What do soccer and Judaism have in common? Plenty, thanks to the brand-new Ramah Sports Academy (RSA), launching for the first time this summer in Fairfield, Conn. The camp aims to provide a sports program that builds confidence and character, with a foundation in Judaism and Israel.

The camp is on the Fairfield University campus, and campers use their athletic facilities. The camp is open to kids nationwide entering grades four through 11. And you don’t need to be a future Olympian, either: The camp is open to athletes of all abilities.

“We started RSA because we felt that there was a great demand for a summer camp that could provide elite sports instruction in an inspiring Jewish summer community, and in the process enable us to expand the Ramah umbrella,” says Gabe Nechamkin, RSA’s board chair. “Having been involved with, and passionate about, the Ramah camping movement for many years, we learned that the traditional full summer camp model was missing some of our target demographic; some families have been following an overall trend in camping, opting for specialty camps and shorter-session camps.”

Kids choose a “major” from a list of signature sports: baseball, basketball, soccer, swimming and tennis. They participate in their chosen sport for about five hours each day, plus electives like Zumba, yoga and meditation. Yes, camp is better than when we were kids.

They live at Faber Hall, one of Fairfield’s dorms, which has a kosher kitchen. In the morning, there are prayers to start the day, and Hebrew language is woven into various camp activities. There’s also a newly developed curriculum that touches on Jews and sports, Israeli athletes, anti-Semitism in professional sports and the importance of sportsmanship and healthy competition. During Shabbat, campers play less structured sports and games. Certified athletic coaches and college-aged counselors handle daily programming. Activities focus on Ramah’s “four Cs”: coaching, confidence, community and connection.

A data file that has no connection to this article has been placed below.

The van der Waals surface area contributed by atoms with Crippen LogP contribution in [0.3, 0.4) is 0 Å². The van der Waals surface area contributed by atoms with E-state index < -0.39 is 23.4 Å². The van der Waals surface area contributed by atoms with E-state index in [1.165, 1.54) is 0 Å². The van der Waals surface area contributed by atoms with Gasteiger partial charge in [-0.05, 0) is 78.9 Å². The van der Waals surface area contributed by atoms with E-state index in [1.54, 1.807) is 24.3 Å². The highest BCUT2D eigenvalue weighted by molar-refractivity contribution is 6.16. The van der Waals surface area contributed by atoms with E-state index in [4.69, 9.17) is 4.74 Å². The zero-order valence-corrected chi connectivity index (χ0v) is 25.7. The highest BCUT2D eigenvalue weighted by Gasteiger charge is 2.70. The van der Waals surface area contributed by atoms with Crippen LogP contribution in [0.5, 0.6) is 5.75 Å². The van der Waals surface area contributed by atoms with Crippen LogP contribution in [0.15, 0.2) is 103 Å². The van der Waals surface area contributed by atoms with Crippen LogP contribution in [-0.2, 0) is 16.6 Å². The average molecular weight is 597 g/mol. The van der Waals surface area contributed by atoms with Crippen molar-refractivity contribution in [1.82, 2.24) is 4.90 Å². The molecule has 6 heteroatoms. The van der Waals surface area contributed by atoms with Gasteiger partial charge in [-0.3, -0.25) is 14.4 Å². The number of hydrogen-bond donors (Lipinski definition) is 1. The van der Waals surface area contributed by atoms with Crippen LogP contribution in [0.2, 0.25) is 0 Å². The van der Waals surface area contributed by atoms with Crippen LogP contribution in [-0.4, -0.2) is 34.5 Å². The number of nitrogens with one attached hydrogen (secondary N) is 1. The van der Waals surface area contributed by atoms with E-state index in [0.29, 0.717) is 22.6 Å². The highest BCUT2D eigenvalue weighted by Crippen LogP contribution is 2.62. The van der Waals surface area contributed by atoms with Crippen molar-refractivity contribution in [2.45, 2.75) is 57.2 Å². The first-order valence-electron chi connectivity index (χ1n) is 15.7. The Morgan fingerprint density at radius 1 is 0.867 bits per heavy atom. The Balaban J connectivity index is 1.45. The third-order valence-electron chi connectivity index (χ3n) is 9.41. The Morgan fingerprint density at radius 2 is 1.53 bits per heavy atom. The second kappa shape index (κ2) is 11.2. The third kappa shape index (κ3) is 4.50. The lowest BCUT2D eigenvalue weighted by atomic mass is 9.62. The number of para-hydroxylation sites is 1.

One such counselor is Framingham’s Shayna Plotnik, who attended Natick’s Walnut Hill performing arts school. Today, she’s a senior at Indiana University majoring in voice performance who plans to go to cantorial school next year at the Jewish Theological Seminary. She’s also a triathlete. Plotnik will sing at meals and during prayer time.

“I’m engaging the campers in more than just sports. An important element of Jewish camp life is song-singing and joining with our voices,” she says.

She’s also looking forward to helping campers draw parallels between sports and Jewish life.

“Judaism gives insight into how to live life as more than a competition. Instead, competing with someone else can make a stronger bond between you and that person. Sometimes you win. Sometimes you lose. That’s a hard lesson, but throughout Jewish history we’ve seen many stories of triumph but also stories that ended poorly, so perspective is important,” she says.

Here, she says, even non-competitive kids can thrive.

“Everyone here is so friendly and kind. They’re passionate about what they do. We just want to give every child the best summer ever, an amazing Jewish camp experience that also includes sports.”

Learn more about tuition (and financial assistance) here.